Ground Zero: A fifth to half of all coronavirus deaths have been in nursing homes
Staggering numbers shine light on lack of preparedness and drastic actions required to slow pandemic's toll at long-term care facilities.
The Facts Inside Our Reporter’s Notebook
A few days ago the World Health Organization’s European regional director garnered global headlines by providing a grim statistic that pinpoints the ground zero in this coronavirus pandemic.
More than half of the COVID-19 deaths in Europe have occurred in long-term care or nursing home facilities. It is “an unimaginable human tragedy,” Dr. Hans Kluge declared.
Europe is not alone. At least one in five deaths recorded in the United States so far has occurred in nursing homes or long-term care facilities and experts believe that percentage may grow substantially.
The Kaiser Family Foundation, one of the leading health nonprofits in America, reported late last week that 27 percent of the COVID-19 deaths in the 23 states that report fatalities publicly by location have occurred in nursing homes and long-term facilities.
In six of those states — Delaware, Massachusetts, Oregon, Pennsylvania, Colorado and Utah — the percentage of coronavirus deaths in nursing homes was over 50 percent of total deaths, the foundation reported.
“The individuals that reside in long-term care facilities are among the most vulnerable in the US to this virus, given occupation density of these facilities and residents’ underlying poor health,” Kaiser warned.
The disproportionate death toll in long-term care facilities is shining a painful light both on how poorly prepared these facilities were for a lethal outbreak and how the drastic measures since taken to stem the tide — including a ban on family visits — are creating isolation in the final days of victims’ lives.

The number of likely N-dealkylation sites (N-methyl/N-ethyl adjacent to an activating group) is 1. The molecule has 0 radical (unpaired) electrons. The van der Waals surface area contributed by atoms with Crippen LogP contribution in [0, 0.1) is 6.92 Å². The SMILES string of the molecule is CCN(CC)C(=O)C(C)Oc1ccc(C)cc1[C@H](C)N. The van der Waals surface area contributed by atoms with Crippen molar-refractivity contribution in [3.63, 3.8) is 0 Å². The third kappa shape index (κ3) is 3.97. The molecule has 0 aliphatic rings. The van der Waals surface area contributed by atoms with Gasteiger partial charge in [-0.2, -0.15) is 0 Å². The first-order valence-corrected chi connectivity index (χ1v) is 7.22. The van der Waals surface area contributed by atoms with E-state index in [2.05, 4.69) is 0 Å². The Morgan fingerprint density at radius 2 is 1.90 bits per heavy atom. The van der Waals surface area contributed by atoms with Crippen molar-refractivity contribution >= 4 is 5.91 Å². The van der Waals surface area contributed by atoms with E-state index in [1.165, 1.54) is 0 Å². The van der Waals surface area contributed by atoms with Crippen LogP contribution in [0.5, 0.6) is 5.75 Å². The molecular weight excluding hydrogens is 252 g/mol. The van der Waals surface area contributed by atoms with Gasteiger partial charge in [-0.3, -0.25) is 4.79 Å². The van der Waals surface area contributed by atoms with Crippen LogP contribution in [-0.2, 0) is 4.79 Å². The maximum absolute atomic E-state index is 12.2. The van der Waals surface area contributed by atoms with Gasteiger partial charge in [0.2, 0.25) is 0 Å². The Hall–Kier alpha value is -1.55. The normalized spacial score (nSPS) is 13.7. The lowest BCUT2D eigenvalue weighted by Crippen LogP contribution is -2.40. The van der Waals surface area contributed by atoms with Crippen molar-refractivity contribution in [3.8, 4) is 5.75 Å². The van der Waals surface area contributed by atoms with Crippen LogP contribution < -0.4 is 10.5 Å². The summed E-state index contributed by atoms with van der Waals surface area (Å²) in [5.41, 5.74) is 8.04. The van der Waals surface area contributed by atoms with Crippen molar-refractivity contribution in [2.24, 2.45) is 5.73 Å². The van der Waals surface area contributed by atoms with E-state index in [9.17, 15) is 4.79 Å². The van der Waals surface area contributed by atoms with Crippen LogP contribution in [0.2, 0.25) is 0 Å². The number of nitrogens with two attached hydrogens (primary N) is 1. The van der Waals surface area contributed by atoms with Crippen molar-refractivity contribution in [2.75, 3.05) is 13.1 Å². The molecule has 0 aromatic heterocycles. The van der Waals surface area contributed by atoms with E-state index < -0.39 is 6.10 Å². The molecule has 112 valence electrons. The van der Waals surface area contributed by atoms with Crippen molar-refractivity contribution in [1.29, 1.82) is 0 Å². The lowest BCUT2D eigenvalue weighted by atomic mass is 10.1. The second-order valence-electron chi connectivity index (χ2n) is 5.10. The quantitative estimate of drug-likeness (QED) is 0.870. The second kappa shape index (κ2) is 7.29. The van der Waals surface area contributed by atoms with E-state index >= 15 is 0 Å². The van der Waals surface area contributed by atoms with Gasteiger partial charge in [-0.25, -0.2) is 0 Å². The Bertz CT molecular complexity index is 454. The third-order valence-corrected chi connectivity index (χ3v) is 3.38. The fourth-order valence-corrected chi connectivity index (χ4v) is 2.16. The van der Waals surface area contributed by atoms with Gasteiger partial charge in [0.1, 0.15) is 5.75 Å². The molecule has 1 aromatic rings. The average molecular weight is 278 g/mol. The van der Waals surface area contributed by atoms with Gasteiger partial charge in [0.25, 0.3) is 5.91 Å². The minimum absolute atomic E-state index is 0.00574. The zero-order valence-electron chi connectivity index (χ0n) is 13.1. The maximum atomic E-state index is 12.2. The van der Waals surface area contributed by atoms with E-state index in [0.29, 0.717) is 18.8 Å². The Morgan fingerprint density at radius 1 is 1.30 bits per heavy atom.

“They are no longer getting their emotional and physical support that such visits provide,” Kluge said. “Sometimes residents face the threat of abuse and neglect.”
Dr. Max Arella, a Quebec-based virologist and molecular biologist studying coronavirus for decades, told Just the News that in Canada some nursing homes have had 40% or more of their residents infected.
“From the start everyone was responding as if this were a normal influenza virus and with the aging population and underlying conditions whether it is diabetes, rheumatoid arthritis or cancer patients it is hard to practice social distancing,” he said.
“Everyone failed from the start. The Chinese and the World Health Organization failed and even at the international, regional and national levels leaders failed,” he said. ”There are sometimes two or more people in one room so if a healthcare provider goes from bed to bed or the patients play cards the virus spreads. Not recognizing what this was and responding early was a major issue.”
The first U.S. nursing home coronavirus case identified was in late February in King’s County in the state of Washington. As subsequent cases were reported, the Centers for Disease Control (CDC) issued an indication of their findings that large quantities of viral RNA in asymptomatic, pre-symptomatic, and symptomatic residents, and recommended that “all residents should be placed on isolation precautions if possible.”